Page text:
The Hall of Fame Game was fun, sure. But tomorrow the preseason begins in earnest with six games, and the other 30 teams playing over the next three days.
Here are the top storylines we’ll be watching during August football. Quickly, you’ll notice a certain position that’s pretty important…
1. What is a Johnny Manziel?
Everything new Cleveland Browns head coach Mike Pettine has said throughout the offseason has indicated he wants Brian Hoyer as his Week 1 starter, though a winner of the Hoyer-Johnny Manziel duel won’t be officially named until before the third preseason game, which is Aug. 22. The Hoyer infatuation in Cleveland remains confusing: he’s a journeyman with all of four career starts over five professional seasons. And one of them ended with three interceptions, 5.9 yards per attempt, and a completion percentage of only 55.6 (Week 3 last year). But hey, quarterback wins.
If Manziel doesn’t start immediately, he’ll be under center by Week 5, after Cleveland’s bye.
2. Will Teddy Bridgewater be this year’s first rookie starting quarterback?
Teddy Bridgewater has the best chance among the rookie quarterbacks to start immediately. A few wonky throws during his Pro Day absurdly downgraded his draft stock, but coming out of Louisville he was the most poised and comfortable pocket passer while completing 71.0 percent of his passes during his final collegiate season.
The Bridgewater praise has grown throughout training camp so far, which means only so much prior to actual game situations. Matt Cassel is a fine safety net, but that’s his meager ceiling, and we know what he is (mainly a turnover factory). Bridgewater will be the Week 1 starter as long as he doesn’t crumble during the preseason.
3. How is Eli Manning adjusting to a new offense?
Since 2006, Eli Manning has known one offense: the O’s drawn by the now departed Kevin Gilbride. During that time the Giants beat opposing X’s in two Super Bowls, which was the good Eli. Then there’s the erratic Eli who posted three seasons with 20 or more interceptions under Gilbride, including a career high 27 in 2013.
Enter Ben McAdoo, the new Giants offensive coordinator who hails from Green Bay, and will emphasize quick-hitting, short, high percentage throws with his west coast thinking, often through screens or swing passes to running backs. Gone is Gilbride’s stubborn emphasis on option routes that produced consistent confusion between quarterback and receiver. That was especially glaring with Rueben Randle, who was the intended target on eight of Manning’s interceptions last year.
The brief Manning sighting during the Hall of Fame Game was promising, for what it’s worth: only one incompletion on seven attempts.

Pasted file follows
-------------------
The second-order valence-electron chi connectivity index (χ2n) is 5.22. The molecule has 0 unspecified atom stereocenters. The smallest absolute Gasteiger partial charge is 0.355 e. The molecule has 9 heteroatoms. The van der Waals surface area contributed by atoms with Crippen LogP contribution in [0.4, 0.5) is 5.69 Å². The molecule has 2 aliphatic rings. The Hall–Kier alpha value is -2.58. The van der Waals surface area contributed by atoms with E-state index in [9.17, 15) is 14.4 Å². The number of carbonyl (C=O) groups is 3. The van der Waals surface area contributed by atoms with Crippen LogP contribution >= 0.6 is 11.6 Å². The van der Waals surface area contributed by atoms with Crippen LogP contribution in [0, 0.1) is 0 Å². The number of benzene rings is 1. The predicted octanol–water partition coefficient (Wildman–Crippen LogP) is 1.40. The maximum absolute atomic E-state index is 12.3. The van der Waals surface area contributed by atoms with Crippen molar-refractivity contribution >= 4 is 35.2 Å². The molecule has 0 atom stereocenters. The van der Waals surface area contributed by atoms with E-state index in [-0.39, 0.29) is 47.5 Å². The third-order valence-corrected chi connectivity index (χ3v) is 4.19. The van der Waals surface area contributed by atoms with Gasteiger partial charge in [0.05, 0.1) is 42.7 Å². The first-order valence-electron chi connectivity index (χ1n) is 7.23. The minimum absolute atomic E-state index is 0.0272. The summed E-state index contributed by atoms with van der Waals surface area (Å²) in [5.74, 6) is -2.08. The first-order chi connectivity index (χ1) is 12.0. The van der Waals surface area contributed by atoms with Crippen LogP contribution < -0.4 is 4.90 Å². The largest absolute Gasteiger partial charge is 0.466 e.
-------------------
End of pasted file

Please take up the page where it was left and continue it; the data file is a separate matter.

4. Has Cam Newton learned the names of his new receivers yet?
Last year Cam Newton’s receiving options in Carolina were far from spectacular between an aging Steve Smith, and the bust that is Brandon LaFell. But there’s still value in familiarity, something Newton now doesn’t have at all and is quickly trying to build with his new set of wide receivers.
Greg Olson remains a reliable pass-catching option. But with Smith, LaFell, Ted Ginn, and even Domenik Hixon no longer rostered, the receivers who were on the other end for 156 of Newton’s 292 completions in 2013 are gone. The salary cap can be pretty evil, and last fall we saw how much a lack of familiarity with his receivers slowed even the almighty Tom Brady.
5. Who will be this year’s breakout tight end?
Jordan Cameron was the tight end (er, pass catcher?) darling at this time a year ago, and it started even in August with his two touchdown catches during Week 2 of the preseason. Then his regular season ended with 917 receiving yards, behind only Jimmy Graham at his position
But sudden tight end surges went beyond Cameron. In Miami Charles Clay was given an opportunity after Dustin Keller’s injury, and the sixth-round pick turned that into 759 yards and seven total touchdowns, one of which came on the ground to show his versatility.
The smart cash now is on Kyle Rudolph in Minnesota, where Norv Turner is the new offensive coordinator. Turner has long focussed on the tight end with his offensive thinking, which produced Cameron’s numbers last year, along with Antonio Gates’ peak seasons in San Diego.
In Washington Jordan Reed is set to explode too during a (hopefully) full and healthy season, and Ladarius Green’s freakish athleticism should be showcased far more by the Chargers as Gates fades.